To listen to some fire-breathing congressmen, it sure as hell is, because China will secure long-term access to strategic raw materials, leaving our economy high and dry in the "resource wars" that must inevitably ensue.
This is zero-sum thinking at its worst, reflecting a strategic mind-set that declares a rise in any country's commercial influence around the world as necessarily signaling a decline in American power. If you had proposed in 1980 that the biggest threat to America's "liberal imperium" in 2005 was going to be a China whose rapacious style of capitalism surpassed even our own, you would have been drunk.
Donald Rumsfeld recently did some heavy lifting himself for the Big War crowd, signaling just how powerful it remains in the Bush administration. While in Asia in June for an annual regional security conference, he issued a "sharp rebuke," according to The New York Times , to China for its rising military spending. "Since no nation threatens China," Rumsfeld wondered out loud, "why this growing investment?”
Interesting question. Since no "nation" threatens the United States, but merely a transnational terrorist movement, perhaps the Chinese are wondering about America's skyrocketing defense budget of the last four years. Baseline defense spending is up 35 percent since 2001, not including the couple hundred billion extra in supplementals to pay for the wars. The U. S. routinely spends as much on research and development alone as China, according to the highest estimates, spends on its entire defense budget (approximately $70 billion). Meanwhile, the Rand Corporation's estimates of Chinese defense-spending increases, while routinely registering double-digit annual percentage growth, place China's military spending as a percentage of GDP at far less than that of America's defense burden—roughly 2.5 percent to America's almost 4 percent.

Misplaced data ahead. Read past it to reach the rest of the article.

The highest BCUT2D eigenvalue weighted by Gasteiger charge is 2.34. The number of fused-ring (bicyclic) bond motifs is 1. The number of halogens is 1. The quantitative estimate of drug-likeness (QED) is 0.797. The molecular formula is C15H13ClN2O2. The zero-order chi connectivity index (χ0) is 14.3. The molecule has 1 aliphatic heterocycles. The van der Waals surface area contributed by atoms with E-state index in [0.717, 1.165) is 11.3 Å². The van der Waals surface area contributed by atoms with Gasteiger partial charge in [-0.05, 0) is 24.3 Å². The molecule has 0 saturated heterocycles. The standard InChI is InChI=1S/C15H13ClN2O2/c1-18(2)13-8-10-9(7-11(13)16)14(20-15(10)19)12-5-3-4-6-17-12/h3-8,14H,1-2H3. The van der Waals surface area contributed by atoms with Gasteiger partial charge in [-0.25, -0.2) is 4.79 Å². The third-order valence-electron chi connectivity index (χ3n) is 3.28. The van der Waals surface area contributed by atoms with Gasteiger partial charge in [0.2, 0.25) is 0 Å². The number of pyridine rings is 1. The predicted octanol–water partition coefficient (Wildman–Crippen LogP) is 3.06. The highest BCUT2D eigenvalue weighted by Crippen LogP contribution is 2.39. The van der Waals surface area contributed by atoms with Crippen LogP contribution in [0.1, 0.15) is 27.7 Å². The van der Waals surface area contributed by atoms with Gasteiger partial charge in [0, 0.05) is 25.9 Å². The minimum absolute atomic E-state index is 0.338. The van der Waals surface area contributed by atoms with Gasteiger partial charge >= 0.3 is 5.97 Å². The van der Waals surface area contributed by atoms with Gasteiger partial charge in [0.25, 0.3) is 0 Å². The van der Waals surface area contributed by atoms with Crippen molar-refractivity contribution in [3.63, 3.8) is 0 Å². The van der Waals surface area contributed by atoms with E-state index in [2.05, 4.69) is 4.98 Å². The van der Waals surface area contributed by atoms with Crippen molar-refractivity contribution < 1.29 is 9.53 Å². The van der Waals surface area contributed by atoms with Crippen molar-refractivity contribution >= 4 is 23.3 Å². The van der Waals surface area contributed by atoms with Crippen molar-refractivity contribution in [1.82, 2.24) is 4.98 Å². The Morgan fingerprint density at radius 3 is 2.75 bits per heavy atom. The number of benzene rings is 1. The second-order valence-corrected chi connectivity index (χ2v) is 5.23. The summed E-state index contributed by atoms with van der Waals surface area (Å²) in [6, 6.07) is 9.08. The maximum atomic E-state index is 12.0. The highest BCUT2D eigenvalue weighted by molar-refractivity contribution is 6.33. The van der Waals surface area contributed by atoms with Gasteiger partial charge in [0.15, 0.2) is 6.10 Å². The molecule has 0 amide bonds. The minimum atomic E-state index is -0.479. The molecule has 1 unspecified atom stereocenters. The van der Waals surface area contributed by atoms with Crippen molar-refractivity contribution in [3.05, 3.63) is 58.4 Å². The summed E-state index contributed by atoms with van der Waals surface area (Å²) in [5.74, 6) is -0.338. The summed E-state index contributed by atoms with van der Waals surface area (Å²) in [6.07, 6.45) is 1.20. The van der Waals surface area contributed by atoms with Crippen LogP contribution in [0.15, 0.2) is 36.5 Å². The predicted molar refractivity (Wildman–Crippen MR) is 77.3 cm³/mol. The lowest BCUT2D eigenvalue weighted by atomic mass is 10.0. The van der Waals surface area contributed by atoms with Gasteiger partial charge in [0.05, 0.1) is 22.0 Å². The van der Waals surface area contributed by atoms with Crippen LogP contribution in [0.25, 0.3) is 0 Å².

Using George Orwell's "newspeak" from 1984 , I guess you could call our defense hike doubleplusgood to China's merely plusgood . But who's counting?
The Pentagon is. Its latest annual projection of Chinese defense spending, titled "The Military Power of the People's Republic of China, "suggests that in two decades' time, China could, according to our highest estimates, be spending roughly half (as much as $250 billion) of what America's total defense bill was for 2005 (roughly $500 billion)—sort of a doublehalfbad prediction, if I may be so bold.
Do such wild projections matter? You bet. They will play heavily into the Pentagon's Quadrennial Defense Review debate, which in recent months, according to a recent article by Greg Jaffe in The Wall Street Journal , has "intensified divisions among policy makers over how to approach China." Which means, of course, that the immediate tasks of the Army and Marines—fighting terrorists and insurgents in Iraq—will be balanced against the hypothetical threat of China, the "driver of U. S. military modernization," according to the Navy and Air Force.
With Rumsfeld—who has seemed committed to transforming the Pentagon from its leaden cold-war thinking—himself sounding the China hawks' alarm, you have to wonder just how committed the Bush administration remains to fighting this global war on terrorism. Prior to 9/11, the Republican neocons were firmly fixated on "rising China." With Saddam gone, has the Pentagon's preferred analysis of China simply resurfaced, suggesting that the war on terrorism was nothing more than an excuse to target Iraq? Trust me, Mr. President, you don't ever want to have that conversation with Cindy Sheehan.
If Rumsfeld's comments in Singapore were designed to test the waters for a redemonization of China, they failed dramatically with our allies there, who told the secretary in no uncertain terms that such fearmongering wasn't welcome. Somewhat chastened, Rumsfeld returned to the Pentagon and, according to department insiders, instructed that the Pentagon's annual assessment of China's military capabilities be rewritten to tone down the hype. The final draft that emerged weeks later certainly couldn't have satisfied the neocons or the Pacific Command's hawks, citing as it did only the long-term possibility that "if current trends persist, [the People's Liberation Army's] capabilities could prove a credible threat to other modern militaries operating in the region." Hardly the red meat the Big War crowd requires, and that alone may give the Army and Marines just enough bureaucratic breathing space to prevail in the QDR debates, which will be fought out—PowerPoint slide by PowerPoint slide—in Pentagon conference rooms throughout the fall and right up to the final report's unveiling to Congress in February 2006.